Water Resources Research Act Program

Details for Project ID 2019OK220B

Effects of deficit irrigation on water use of warm season turfgrasses under fairway maintenance

Institute: Oklahoma
Year Established: 2019 Start Date: 2019-03-01 End Date: 2020-02-29
Total Federal Funds: $5,000 Total Non-Federal Funds: $10,062

Principal Investigators: Charles Fontanier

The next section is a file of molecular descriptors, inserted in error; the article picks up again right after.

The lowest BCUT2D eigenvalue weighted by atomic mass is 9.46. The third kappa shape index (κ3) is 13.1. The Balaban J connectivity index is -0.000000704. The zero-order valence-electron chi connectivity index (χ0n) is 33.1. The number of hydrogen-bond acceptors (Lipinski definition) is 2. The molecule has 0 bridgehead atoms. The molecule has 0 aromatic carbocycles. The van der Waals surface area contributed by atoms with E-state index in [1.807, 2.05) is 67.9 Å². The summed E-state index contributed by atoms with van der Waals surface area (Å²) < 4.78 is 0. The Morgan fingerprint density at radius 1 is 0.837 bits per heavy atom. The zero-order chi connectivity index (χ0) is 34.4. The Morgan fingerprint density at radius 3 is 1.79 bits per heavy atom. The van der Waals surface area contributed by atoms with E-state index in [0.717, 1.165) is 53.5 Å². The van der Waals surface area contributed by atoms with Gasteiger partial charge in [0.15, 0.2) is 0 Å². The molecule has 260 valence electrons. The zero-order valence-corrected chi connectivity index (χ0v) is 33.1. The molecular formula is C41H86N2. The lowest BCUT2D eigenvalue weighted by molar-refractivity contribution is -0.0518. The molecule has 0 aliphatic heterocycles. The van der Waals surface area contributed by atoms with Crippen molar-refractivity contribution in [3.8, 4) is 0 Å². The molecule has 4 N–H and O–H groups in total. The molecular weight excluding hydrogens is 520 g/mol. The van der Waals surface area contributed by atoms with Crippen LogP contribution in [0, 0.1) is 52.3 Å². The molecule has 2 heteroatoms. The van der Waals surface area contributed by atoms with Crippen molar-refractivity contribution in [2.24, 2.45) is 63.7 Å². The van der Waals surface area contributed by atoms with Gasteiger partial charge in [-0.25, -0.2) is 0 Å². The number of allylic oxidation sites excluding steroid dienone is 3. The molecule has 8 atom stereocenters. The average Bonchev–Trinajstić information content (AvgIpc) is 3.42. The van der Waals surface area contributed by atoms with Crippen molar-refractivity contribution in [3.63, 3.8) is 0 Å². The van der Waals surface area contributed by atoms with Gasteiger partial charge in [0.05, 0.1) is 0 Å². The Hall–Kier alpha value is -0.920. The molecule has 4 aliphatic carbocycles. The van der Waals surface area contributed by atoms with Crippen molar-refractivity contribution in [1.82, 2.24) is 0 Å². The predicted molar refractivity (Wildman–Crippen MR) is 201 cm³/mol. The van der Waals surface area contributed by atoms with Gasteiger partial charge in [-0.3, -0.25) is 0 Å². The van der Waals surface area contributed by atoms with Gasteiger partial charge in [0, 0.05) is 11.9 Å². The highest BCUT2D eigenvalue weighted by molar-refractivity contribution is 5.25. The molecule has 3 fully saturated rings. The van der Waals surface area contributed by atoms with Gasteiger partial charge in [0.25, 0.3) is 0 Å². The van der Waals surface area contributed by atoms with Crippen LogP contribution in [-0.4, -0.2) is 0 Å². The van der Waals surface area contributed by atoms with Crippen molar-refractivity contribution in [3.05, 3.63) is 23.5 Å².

Abstract: Problem Statement: Deficit irrigation attempts to limit water use in turf by applying water at a lower rate than the predicted water use rate while still maintaining acceptable turf coverage, visual characteristics, and playability. Many current irrigation planning tools rely on reference evapotranspiration (ETo) calculated from meteorological data and a crop specific coefficient to estimate the evapotranspiration of a crop in the field (ETcrop). The current knowledge about warm season turfgrass ETcrop rates under diminishing soil moisture content is limited. This has resulted in 74% of golf courses that “keep turf drier than in the past,†but only 17.9% that use evapotranspiration data of any kind from onsite weather stations. Objective: 1. Quantify water use of key warm season turfgrasses as affected by deficit irrigation practices. 2. Develop a more accurate predictor of ETcrop under diverse irrigation management plans. Methods: Eight warm season turfgrasses, 7 bermudagrasses (Celebration, Latitude 36, OKC 1403, Premier Pro, TifTuf, Tifway, and U-3), and 1 zoysiagrass (Meyer) have been established at the Turfgrass Research Center in Stillwater, OK, using a randomized complete block design with three replications. Irrigation treatments will be applied as a strip-plot once weekly based on a basic water balance model at a rate of 25%, 50%, 75% or 100% ETcrop replacement. Surface and subsurface soil moisture content, Normalized Difference Vegetation Index (NDVI), Normalized Difference Red Edge index (NDRE), visual turf quality, and visual leaf firing will be measured twice weekly. Digital images will be taken for analysis of percent green cover once weekly. Expected Outcomes: This research will contribute towards a better understanding of water use rates of warm season turfgrasses under drought stress and lead to improved recommendations for deficit irrigation practices. That will include a system to predict accurately ETcrop under different irrigation regimes. This will fill the knowledge gap that exists and give turfgrass managers the information they need to be able to more widely adopt deficit irrigation practices. Ultimately, increased use of deficit irrigation programs will result in less water used for golf courses and similar turfgrass sites.